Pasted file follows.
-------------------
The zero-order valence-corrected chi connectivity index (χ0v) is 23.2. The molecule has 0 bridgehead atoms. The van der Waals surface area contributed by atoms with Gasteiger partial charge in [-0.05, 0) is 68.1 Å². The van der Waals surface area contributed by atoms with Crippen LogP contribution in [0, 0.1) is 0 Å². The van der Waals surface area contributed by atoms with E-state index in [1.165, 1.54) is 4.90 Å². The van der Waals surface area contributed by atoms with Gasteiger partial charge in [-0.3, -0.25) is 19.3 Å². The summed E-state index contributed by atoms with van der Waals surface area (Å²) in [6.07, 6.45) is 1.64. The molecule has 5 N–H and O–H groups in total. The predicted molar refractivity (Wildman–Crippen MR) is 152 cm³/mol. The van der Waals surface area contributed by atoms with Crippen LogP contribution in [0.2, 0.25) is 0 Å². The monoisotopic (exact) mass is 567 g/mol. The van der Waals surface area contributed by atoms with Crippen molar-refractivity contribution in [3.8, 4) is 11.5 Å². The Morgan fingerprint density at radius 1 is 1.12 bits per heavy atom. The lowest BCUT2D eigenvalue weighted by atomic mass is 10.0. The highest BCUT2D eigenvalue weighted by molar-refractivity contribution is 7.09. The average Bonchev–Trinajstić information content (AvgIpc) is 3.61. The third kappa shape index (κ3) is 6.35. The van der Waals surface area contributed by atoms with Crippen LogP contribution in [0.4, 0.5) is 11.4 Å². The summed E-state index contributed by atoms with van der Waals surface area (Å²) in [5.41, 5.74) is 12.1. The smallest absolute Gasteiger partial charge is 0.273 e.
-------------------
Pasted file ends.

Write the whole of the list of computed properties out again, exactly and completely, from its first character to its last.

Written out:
The zero-order valence-corrected chi connectivity index (χ0v) is 23.2. The molecule has 0 bridgehead atoms. The van der Waals surface area contributed by atoms with Gasteiger partial charge in [-0.05, 0) is 68.1 Å². The van der Waals surface area contributed by atoms with Crippen LogP contribution in [0, 0.1) is 0 Å². The van der Waals surface area contributed by atoms with E-state index in [1.165, 1.54) is 4.90 Å². The van der Waals surface area contributed by atoms with Gasteiger partial charge in [-0.3, -0.25) is 19.3 Å². The summed E-state index contributed by atoms with van der Waals surface area (Å²) in [6.07, 6.45) is 1.64. The molecule has 5 N–H and O–H groups in total. The predicted molar refractivity (Wildman–Crippen MR) is 152 cm³/mol. The van der Waals surface area contributed by atoms with Crippen LogP contribution in [0.2, 0.25) is 0 Å². The monoisotopic (exact) mass is 567 g/mol. The van der Waals surface area contributed by atoms with Crippen molar-refractivity contribution in [3.8, 4) is 11.5 Å². The Morgan fingerprint density at radius 1 is 1.12 bits per heavy atom. The lowest BCUT2D eigenvalue weighted by atomic mass is 10.0. The highest BCUT2D eigenvalue weighted by molar-refractivity contribution is 7.09. The average Bonchev–Trinajstić information content (AvgIpc) is 3.61. The third kappa shape index (κ3) is 6.35. The van der Waals surface area contributed by atoms with Crippen LogP contribution in [0.4, 0.5) is 11.4 Å². The summed E-state index contributed by atoms with van der Waals surface area (Å²) in [5.41, 5.74) is 12.1. The smallest absolute Gasteiger partial charge is 0.273 e.